By Albert Samaha
By Darwin BondGraham
By Keegan Hamilton
By Anna Merlan
By Anna Merlan
By Tessa Stuart
By Tessa Stuart
By Albert Samaha
America must be coming back. The Take Five winner is Sofia Coppola's Lost in Translation, listed on just under half of the 84 ballots solicited from alt-press movie critics in the U.S. and Canada, finishing just ahead of Gus Van Sant's Elephant. This is the first year that both top films in the Voice's annual survey have been made in U.S.A. Last year, Todd Haynes's Far From Heaven topped Alfonso Cuarón's Y Tu Mamá También; in Take Three, David Lynch's Mulholland Drive (the most decisive winner in poll history) finished ahead of Wong Kar-wai's In the Mood for Love; in the all-foreign Top 10 of 2000, Claire Denis's Beau Travail edged Edward Yang's Yi Yi; and in the first poll, Spike Jonze's Being John Malkovich narrowly beat Mike Leigh's Topsy-Turvy.
Lost in Translation and Elephant are both in the tradition of smallish, off-Hollywood moviesalthough their individual appeal is clarified by victories in other categories. That Coppola's sophomore effort was largely appreciated as a star vehicle may be deduced by the Bill Murray landslide for Best Performance. (He had more than twice the points as runner-up Johnny Depp from Pirates of the Caribbean, which failed to get a single vote.) That Elephant was understood as brilliant filmmaking may by deduced by Van Sant's convincing win as Best Director over The Return of the King's Peter Jacksonhis victory garnished with an additional three points for his direction of Gerry(#20)as well as Harris Savides's clear win over Lost in Translation's Lance Acord for Best Cinematography.
Both Lost in Translation and Elephant were recognized by the New York Film Critics Circle. (Elephant won the Palme d'Or at Cannes last May; Lost in Translation is likely to garner a few Oscar nominations, with Murray already a favorite to win.) Take Five's big surprise was the popularity of the mainly French-language demon-lover, which finished a solid third. Olivier Assayas's hilariously self-reflexive exercise in cybergame aesthetics and image circulation was widely derided at Cannes in 2002 and passed over by the New York Film Festival. The movie always had a few strong, initially beleaguered champions; clearly, its five-minutes-into-the-future ambience and just-below-the-radar American release (complete with judicious trimming) lasered in on at least an alt-critical audience.
Critics hailed (and disparaged) 2003 as the year of the documentary, and Take Five is the first Voice poll in which a doc cracked the Top 10. Indeed, there were two: Andrew Jarecki's they-said-who-said tale of suburban pederasty, Capturing the Friedmans (#4), and Errol Morris's Robert McNamara portrait, The Fog of War (#6), newsworthy items both. The Son, from Belgium, an austere Christian thriller directed by the Dardenne brothers, finished an unexpected #5. American Splendor, based on Harvey Pekar's underground comix and Capturing the Fried- mans' rival as summer counter-programming, finished #7, tied with more straightforward superhero fare, The Return of the King, just ahead of Quentin Tarantino's Kill Bill Vol. 1 (#9). No previous Lord of the Rings installment landed in the Top 10 (The Fellowship of the Ringwas #23 and The Two Towers#29). Even more striking, so far as trilogies go, was the failure of The Matrix Reloaded or The Matrix Revolutions to rate even a single votea stunning double rejection that, if one could multiply nothingness, would place them in the cosmic void somewhere below Gigli. (Back in the day, The Matrixplaced a respectable #16 in the first Voice film poll.)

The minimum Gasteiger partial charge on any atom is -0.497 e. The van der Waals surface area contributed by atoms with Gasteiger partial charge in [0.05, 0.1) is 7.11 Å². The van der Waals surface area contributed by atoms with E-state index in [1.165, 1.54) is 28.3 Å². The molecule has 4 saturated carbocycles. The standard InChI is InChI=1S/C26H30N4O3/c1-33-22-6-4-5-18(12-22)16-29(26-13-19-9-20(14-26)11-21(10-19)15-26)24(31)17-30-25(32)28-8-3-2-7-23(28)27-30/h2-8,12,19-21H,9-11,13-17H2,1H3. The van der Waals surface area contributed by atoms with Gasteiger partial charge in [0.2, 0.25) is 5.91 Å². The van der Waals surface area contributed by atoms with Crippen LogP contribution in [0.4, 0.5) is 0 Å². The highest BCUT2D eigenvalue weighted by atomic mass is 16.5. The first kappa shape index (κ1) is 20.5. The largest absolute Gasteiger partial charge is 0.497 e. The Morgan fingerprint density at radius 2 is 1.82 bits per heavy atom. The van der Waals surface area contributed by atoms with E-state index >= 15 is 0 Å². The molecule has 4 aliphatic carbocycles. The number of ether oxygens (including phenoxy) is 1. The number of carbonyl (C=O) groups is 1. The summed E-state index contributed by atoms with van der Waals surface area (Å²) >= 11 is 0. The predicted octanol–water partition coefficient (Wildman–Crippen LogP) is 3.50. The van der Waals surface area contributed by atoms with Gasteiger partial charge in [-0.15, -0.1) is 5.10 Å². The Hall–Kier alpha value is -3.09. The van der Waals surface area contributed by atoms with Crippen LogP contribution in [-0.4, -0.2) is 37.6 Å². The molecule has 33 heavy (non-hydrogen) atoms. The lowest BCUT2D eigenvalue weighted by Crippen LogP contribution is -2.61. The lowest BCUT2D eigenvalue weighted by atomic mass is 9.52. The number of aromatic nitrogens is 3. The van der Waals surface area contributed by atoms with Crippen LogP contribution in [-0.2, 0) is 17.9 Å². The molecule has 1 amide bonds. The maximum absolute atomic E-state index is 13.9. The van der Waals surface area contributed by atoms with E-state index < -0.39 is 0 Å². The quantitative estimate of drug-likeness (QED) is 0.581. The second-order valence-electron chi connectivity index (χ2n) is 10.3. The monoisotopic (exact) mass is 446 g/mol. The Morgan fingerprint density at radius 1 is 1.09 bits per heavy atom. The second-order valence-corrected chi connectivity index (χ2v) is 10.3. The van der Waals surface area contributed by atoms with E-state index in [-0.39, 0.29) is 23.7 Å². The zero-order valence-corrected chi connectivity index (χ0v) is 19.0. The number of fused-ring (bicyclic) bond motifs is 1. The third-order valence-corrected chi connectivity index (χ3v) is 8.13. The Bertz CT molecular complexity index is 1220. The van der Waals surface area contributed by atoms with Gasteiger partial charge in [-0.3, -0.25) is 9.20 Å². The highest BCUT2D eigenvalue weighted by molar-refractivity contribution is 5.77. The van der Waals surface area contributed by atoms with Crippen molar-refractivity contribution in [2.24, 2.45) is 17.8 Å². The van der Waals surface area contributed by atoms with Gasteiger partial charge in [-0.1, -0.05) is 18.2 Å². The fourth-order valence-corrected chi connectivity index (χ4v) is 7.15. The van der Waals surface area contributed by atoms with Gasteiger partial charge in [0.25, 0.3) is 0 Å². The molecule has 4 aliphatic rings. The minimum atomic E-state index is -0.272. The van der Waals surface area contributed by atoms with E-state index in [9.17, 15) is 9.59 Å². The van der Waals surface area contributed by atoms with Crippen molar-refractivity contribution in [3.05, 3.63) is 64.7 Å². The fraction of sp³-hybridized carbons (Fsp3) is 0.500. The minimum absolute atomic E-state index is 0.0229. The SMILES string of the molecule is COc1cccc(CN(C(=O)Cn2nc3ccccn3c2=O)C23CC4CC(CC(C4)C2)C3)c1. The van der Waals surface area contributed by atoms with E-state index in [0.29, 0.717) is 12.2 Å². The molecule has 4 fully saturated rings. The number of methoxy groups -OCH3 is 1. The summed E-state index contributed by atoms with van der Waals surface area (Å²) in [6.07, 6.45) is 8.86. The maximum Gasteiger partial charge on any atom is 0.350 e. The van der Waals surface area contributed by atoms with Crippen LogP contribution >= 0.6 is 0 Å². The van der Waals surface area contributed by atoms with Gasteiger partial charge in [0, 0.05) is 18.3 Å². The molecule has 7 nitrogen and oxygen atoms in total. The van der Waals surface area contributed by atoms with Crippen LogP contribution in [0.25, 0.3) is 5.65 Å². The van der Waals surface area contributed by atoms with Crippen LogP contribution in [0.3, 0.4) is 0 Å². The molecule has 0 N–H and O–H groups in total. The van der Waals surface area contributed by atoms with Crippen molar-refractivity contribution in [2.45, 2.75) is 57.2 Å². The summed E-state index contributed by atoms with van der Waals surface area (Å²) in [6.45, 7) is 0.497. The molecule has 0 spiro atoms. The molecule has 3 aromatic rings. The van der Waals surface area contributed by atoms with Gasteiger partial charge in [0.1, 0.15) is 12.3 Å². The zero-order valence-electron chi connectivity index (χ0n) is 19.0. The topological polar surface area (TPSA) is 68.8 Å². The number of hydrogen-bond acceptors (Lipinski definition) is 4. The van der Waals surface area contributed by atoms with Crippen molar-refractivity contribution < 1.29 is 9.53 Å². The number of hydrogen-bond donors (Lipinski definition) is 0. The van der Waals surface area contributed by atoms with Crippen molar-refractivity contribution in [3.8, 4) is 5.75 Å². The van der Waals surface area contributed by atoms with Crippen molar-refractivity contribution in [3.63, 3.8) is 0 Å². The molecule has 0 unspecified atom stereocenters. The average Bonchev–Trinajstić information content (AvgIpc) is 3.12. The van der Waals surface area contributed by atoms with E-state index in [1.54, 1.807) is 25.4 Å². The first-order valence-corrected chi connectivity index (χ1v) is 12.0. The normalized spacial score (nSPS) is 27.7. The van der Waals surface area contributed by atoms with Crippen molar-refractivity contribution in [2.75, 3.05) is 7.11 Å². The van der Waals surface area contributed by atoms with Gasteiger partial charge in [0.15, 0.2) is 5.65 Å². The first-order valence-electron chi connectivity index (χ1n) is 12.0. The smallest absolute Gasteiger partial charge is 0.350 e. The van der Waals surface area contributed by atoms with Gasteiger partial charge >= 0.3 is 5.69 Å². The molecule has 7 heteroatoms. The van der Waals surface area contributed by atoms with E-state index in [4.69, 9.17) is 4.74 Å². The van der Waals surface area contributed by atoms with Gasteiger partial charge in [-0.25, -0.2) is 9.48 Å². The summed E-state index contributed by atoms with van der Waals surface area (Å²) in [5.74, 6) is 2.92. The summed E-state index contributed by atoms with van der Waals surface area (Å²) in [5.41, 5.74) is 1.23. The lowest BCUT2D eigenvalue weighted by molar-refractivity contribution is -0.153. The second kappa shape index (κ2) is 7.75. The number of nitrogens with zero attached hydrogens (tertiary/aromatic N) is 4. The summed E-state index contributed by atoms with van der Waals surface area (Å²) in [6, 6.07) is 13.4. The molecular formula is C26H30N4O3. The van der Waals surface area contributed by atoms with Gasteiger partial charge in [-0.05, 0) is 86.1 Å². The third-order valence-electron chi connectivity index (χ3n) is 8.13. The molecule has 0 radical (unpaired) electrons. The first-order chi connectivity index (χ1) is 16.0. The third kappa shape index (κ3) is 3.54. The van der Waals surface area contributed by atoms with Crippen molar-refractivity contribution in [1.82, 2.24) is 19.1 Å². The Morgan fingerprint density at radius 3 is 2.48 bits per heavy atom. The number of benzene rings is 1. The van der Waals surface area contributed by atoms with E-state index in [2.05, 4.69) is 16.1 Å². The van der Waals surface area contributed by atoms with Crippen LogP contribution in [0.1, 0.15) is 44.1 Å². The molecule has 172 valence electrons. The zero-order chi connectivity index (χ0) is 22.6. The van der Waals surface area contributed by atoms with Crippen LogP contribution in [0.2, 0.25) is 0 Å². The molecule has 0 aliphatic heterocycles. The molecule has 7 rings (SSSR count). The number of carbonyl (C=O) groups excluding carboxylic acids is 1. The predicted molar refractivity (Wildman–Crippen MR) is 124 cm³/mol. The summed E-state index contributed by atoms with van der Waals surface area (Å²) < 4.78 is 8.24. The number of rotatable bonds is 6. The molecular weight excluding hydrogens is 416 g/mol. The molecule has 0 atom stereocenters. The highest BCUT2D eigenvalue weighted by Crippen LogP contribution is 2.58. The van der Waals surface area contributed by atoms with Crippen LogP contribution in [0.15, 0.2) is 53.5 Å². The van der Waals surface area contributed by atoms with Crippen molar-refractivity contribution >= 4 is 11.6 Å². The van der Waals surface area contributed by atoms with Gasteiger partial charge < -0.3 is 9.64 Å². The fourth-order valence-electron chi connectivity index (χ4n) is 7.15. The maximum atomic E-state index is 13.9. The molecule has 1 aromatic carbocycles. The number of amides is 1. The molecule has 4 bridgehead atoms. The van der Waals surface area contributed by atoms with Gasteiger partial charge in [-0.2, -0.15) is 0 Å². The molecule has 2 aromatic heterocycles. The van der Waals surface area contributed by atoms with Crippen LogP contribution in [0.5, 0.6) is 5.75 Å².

Nearly as surprising as demon-lover's popularity was that of Jia Zhangke's Unknown Pleasures, which edged Clint Eastwood's Mystic River for the #10 spot by a fraction of a point. Although the movie's title refers to a Taoist poem, it could also be describing itself. Set in a provincial Chinese city, Unknown Pleasures is a movie by an obscure director that received an extremely small release and still finished ahead of the year's most heavily promoted art movie. That Jia has been recognized, at least by some North American critics, as a major new filmmaker is confirmed by the presence of Platform, his belatedly (if barely) released masterpiece, at #15, as well as by his showing in the Best Director categorytied for fourth with Eastwood, Tarantino, and Assayas.
Those critics who voted for Platform felt extremely strongly about it. Jia's epic analysis of '80s China had the highest Passiondex© of any movie in the Top 20. (The Passiondex© is derived by dividing a film's total points by the number of its voters and then multiplying this average by the percentage of those voters who ranked it first.) Measuring the intensity with which critics championed a particular film, the Passiondex© distinguishes between those movies that have real partisans and those that are consensus choices typically filling out the lower slots in a critic's list.
Thus, the Top 10 ranked by Passiondex© would yield the following results: Elephant (2.166), The Return of the King (2.122), demonlover (1.920), The Son (1.398), Lost in Translation (1.330), Unknown Pleasures (1.099), The Fog of War (0.971), American Splendor (0.967), Kill Bill Vol. 1 (0.477), and Capturing the Friedmans (0.407). Lost in Translation's slip to #5 shows that many critics liked it moderately; Kill Bill's low index suggests the jury will be out until the movie is revealed in its entirety next year; Capturing the Friedmans' pathetic index reveals that it is a movie that received wide but perfunctory praise.